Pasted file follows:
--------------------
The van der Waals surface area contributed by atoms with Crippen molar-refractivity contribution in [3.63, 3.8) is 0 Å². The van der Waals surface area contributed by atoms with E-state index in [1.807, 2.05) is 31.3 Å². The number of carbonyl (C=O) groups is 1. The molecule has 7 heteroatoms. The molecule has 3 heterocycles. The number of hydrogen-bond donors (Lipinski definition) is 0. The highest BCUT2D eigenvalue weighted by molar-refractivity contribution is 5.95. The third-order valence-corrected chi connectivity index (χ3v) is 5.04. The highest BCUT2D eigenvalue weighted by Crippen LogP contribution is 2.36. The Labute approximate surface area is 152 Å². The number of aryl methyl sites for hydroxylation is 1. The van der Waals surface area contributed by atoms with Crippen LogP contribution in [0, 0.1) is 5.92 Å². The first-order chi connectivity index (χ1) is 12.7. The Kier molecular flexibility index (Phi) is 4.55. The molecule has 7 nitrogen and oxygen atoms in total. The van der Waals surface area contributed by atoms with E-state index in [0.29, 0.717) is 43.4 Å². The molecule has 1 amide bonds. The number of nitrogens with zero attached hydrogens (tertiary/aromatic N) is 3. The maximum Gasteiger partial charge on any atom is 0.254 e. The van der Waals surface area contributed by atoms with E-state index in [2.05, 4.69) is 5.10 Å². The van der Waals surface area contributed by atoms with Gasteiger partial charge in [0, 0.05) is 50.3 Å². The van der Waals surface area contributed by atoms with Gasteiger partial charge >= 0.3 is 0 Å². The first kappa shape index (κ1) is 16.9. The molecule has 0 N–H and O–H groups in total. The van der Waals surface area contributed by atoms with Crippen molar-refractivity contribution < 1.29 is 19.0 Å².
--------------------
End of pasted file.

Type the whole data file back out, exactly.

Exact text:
The van der Waals surface area contributed by atoms with Crippen molar-refractivity contribution in [3.63, 3.8) is 0 Å². The van der Waals surface area contributed by atoms with E-state index in [1.807, 2.05) is 31.3 Å². The number of carbonyl (C=O) groups is 1. The molecule has 7 heteroatoms. The molecule has 3 heterocycles. The number of hydrogen-bond donors (Lipinski definition) is 0. The highest BCUT2D eigenvalue weighted by molar-refractivity contribution is 5.95. The third-order valence-corrected chi connectivity index (χ3v) is 5.04. The highest BCUT2D eigenvalue weighted by Crippen LogP contribution is 2.36. The Labute approximate surface area is 152 Å². The number of aryl methyl sites for hydroxylation is 1. The van der Waals surface area contributed by atoms with Crippen LogP contribution in [0, 0.1) is 5.92 Å². The first-order chi connectivity index (χ1) is 12.7. The Kier molecular flexibility index (Phi) is 4.55. The molecule has 7 nitrogen and oxygen atoms in total. The van der Waals surface area contributed by atoms with E-state index in [0.29, 0.717) is 43.4 Å². The molecule has 1 amide bonds. The number of nitrogens with zero attached hydrogens (tertiary/aromatic N) is 3. The maximum Gasteiger partial charge on any atom is 0.254 e. The van der Waals surface area contributed by atoms with E-state index in [2.05, 4.69) is 5.10 Å². The van der Waals surface area contributed by atoms with Gasteiger partial charge in [0, 0.05) is 50.3 Å². The van der Waals surface area contributed by atoms with Gasteiger partial charge >= 0.3 is 0 Å². The first kappa shape index (κ1) is 16.9. The molecule has 0 N–H and O–H groups in total. The van der Waals surface area contributed by atoms with Crippen molar-refractivity contribution < 1.29 is 19.0 Å².